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As Schools Reopen, Cameroon Orders Deployment Of Special Forces Against Separatists

Schools have in the past been targets of attacks by Anglophone armed groups in the restive English-speaking regions.

Cameroon’s head of state, President Paul Biya, has ordered the Minister of Armed Forces to deploy special units of the armed forces to the restive English-speaking Northwest and Southwest regions.

The order is contained in a letter from the Minister of State Secretary General in the Presidency of the Republic, Ferdinand Ngoh Ngoh, to the Minister of Defence, Joseph Beti Assomo.

“I have the honour to inform you that Mr. President of the Republic has given his very high accord for the deployment of a detachment of Special Forces in the theatre of operations of the second and fifth inter-army military regions,” the correspondence reads in part.

The Special Forces include the Rapid Intervention Battalion, popularly known by the French acronym BIR, and the Multipurpose Intervention Group of the gendarmerie.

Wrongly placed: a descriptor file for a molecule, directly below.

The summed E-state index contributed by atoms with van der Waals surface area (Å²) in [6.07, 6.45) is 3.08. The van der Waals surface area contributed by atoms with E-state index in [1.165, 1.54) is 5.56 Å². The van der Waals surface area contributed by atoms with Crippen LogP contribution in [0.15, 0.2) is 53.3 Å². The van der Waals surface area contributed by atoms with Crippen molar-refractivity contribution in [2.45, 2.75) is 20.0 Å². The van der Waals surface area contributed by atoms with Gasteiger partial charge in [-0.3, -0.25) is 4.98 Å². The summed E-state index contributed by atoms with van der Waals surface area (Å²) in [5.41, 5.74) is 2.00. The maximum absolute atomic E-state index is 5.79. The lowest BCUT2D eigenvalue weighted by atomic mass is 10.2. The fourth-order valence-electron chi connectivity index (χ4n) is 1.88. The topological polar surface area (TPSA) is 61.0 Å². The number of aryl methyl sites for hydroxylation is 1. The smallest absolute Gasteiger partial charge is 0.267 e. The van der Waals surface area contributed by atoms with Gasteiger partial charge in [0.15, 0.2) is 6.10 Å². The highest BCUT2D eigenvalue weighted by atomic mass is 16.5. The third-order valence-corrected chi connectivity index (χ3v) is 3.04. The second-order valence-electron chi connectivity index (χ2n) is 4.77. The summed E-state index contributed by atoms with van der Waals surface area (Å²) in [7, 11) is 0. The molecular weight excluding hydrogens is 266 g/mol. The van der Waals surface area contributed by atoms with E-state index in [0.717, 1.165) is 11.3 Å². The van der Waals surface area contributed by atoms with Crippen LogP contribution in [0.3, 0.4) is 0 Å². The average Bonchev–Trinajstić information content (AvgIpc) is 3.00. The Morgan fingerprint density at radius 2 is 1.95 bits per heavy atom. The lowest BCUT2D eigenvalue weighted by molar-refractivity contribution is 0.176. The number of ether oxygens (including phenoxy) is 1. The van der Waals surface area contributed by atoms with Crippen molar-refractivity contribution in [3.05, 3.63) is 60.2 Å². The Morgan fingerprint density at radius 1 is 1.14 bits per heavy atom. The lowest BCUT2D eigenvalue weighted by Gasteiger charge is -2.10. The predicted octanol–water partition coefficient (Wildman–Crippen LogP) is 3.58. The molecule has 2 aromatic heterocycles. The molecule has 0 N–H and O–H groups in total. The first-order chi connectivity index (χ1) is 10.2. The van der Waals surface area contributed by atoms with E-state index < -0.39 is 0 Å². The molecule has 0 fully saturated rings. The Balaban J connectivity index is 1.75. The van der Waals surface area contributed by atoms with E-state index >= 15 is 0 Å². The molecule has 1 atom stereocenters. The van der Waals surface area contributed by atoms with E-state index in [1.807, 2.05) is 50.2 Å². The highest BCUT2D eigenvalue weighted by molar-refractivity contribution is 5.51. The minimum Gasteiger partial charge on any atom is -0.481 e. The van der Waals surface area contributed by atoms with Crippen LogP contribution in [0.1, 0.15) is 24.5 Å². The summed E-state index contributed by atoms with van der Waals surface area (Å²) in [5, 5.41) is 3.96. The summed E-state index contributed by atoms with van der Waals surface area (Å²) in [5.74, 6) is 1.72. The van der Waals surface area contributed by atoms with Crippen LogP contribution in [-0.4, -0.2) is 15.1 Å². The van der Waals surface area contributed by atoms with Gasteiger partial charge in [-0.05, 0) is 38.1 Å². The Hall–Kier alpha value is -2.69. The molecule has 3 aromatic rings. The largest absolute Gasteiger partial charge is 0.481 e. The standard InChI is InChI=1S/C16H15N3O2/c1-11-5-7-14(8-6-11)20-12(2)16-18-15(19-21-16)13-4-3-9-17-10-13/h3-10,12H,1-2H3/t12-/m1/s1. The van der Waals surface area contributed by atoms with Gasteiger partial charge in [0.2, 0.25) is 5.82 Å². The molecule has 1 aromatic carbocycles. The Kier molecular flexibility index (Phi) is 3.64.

Their deployment comes at a time when children are resuming school activities amidst threats of violence by Anglophone separatists.

By deploying the Special Forces, the government intends to put in place the necessary security measures in schools, which have in the past been targets of attacks by Anglophone armed groups in the two restive English-speaking regions.

According to the international non-governmental organisation, Human Rights Watch, the Anglophone conflict has already resulted in the deaths of about 6,000 persons and provoked a major humanitarian crisis occasioning the displacement of over 600,000 persons. More than 77,000 of the displaced were forced to take refuge mostly in Nigeria and other neighbouring countries.

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Chief Bisong Etahoben

Chief Bisong Etahoben is a Cameroonian investigative journalist and traditional ruler. He writes for international media and has participated in several transnational investigations. Etahoben won the first-ever Cameroon Investigative Journalist Award in 1992. He serves as a member of a number of international investigative journalism professional bodies including the Forum for African Investigative Reporters (FAIR). He is HumAngle's Francophone and Central Africa editor.

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